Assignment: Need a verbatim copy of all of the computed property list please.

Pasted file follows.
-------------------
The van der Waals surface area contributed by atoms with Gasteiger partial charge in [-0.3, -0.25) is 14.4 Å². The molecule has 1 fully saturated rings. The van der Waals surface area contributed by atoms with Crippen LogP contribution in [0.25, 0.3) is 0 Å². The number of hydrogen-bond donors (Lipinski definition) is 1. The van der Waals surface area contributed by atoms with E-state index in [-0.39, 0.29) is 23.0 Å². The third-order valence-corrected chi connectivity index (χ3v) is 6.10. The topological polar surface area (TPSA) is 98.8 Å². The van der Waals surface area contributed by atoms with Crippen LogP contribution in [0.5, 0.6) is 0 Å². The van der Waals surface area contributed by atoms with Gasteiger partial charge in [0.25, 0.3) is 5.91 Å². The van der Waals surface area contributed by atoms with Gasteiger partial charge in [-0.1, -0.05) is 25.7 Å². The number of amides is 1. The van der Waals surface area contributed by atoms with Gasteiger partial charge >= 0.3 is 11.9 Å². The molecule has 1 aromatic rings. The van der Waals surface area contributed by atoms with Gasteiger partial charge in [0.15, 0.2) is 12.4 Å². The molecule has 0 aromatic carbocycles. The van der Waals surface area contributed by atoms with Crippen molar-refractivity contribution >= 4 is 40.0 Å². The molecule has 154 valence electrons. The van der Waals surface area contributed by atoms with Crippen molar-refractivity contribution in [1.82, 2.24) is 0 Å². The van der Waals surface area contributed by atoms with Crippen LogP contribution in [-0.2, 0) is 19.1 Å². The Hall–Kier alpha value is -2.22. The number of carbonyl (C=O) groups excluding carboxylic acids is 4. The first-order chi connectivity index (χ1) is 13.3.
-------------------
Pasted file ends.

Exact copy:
The van der Waals surface area contributed by atoms with Gasteiger partial charge in [-0.3, -0.25) is 14.4 Å². The molecule has 1 fully saturated rings. The van der Waals surface area contributed by atoms with Crippen LogP contribution in [0.25, 0.3) is 0 Å². The number of hydrogen-bond donors (Lipinski definition) is 1. The van der Waals surface area contributed by atoms with E-state index in [-0.39, 0.29) is 23.0 Å². The third-order valence-corrected chi connectivity index (χ3v) is 6.10. The topological polar surface area (TPSA) is 98.8 Å². The van der Waals surface area contributed by atoms with Crippen LogP contribution in [0.5, 0.6) is 0 Å². The van der Waals surface area contributed by atoms with Gasteiger partial charge in [0.25, 0.3) is 5.91 Å². The van der Waals surface area contributed by atoms with Gasteiger partial charge in [-0.1, -0.05) is 25.7 Å². The number of amides is 1. The van der Waals surface area contributed by atoms with Gasteiger partial charge >= 0.3 is 11.9 Å². The molecule has 1 aromatic rings. The van der Waals surface area contributed by atoms with Gasteiger partial charge in [0.15, 0.2) is 12.4 Å². The molecule has 0 aromatic carbocycles. The van der Waals surface area contributed by atoms with Crippen molar-refractivity contribution >= 4 is 40.0 Å². The molecule has 154 valence electrons. The van der Waals surface area contributed by atoms with Crippen molar-refractivity contribution in [1.82, 2.24) is 0 Å². The van der Waals surface area contributed by atoms with Crippen LogP contribution in [-0.2, 0) is 19.1 Å². The Hall–Kier alpha value is -2.22. The number of carbonyl (C=O) groups excluding carboxylic acids is 4. The first-order chi connectivity index (χ1) is 13.3.